In a piece for the CBC’s feature series Calgary at a Crossroads recently published, author Aritha Van Herk compared the identity of her city to the character of some of the world’s best known and, often, overblown metropolises. She wrote, “London resides in its stately imperialism, New York swaggers on size. We’re neither, not nearly as staged or as venerable. Our fantasies are local, delicate in their unfolding. We think of neighbourhoods and dynasties smaller than cultural megaliths or empires.”
The protagonists in our stories are small compared to those heroes of Europe’s grand histories. The prairies are founded by the struggling merchant with keen business savvy, sweat-browed ranchers and farmers living a life of subsistence, settlers stumbling ass-backwards onto producing land. Drumheller is not founded as a result of some great battle for territory eventually named for the winning king – Drumheller was named after a simple coin toss between two simple men.
Our European prairie narratives are young and still developing, most no more distant than a paltry one hundred years – our beginnings are often not much older than our first buildings. Our history and the buildings it developed in are, unlike the remaining ruins of other, more ancient civilizations, still present and essential in understanding our roots, our history, and our direction.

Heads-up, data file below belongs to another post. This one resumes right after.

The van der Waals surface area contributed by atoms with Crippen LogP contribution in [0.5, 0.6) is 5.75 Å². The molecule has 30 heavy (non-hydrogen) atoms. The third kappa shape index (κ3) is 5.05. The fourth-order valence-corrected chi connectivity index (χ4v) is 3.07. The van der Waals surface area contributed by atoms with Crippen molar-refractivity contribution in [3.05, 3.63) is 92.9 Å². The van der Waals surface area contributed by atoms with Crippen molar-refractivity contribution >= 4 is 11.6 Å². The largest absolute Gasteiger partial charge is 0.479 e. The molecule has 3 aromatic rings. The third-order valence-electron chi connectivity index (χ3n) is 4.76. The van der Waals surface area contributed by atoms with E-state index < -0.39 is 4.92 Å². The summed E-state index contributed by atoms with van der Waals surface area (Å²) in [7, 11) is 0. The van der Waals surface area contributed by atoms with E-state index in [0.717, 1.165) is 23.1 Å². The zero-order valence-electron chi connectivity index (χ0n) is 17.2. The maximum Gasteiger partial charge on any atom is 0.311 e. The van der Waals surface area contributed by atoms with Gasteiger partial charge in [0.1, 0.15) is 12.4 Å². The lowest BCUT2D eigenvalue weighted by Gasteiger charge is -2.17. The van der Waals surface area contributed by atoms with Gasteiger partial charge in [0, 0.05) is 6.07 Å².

Cataloging the history of our prairies is of the utmost importance, and this historical project is looking for assistance from the people of Drumheller in keeping and recording our all too fragile historical record.
Century 21 is continuing the work of earlier local historians in a blog on their website, “Sto- ries Behind Downtown Drumheller Buildings,” which aims to keep a record of the stories and developments tied to Drumheller’s earliest buildings located in the downtown. It continues the work of local historian Michael Gaschnitz, who published a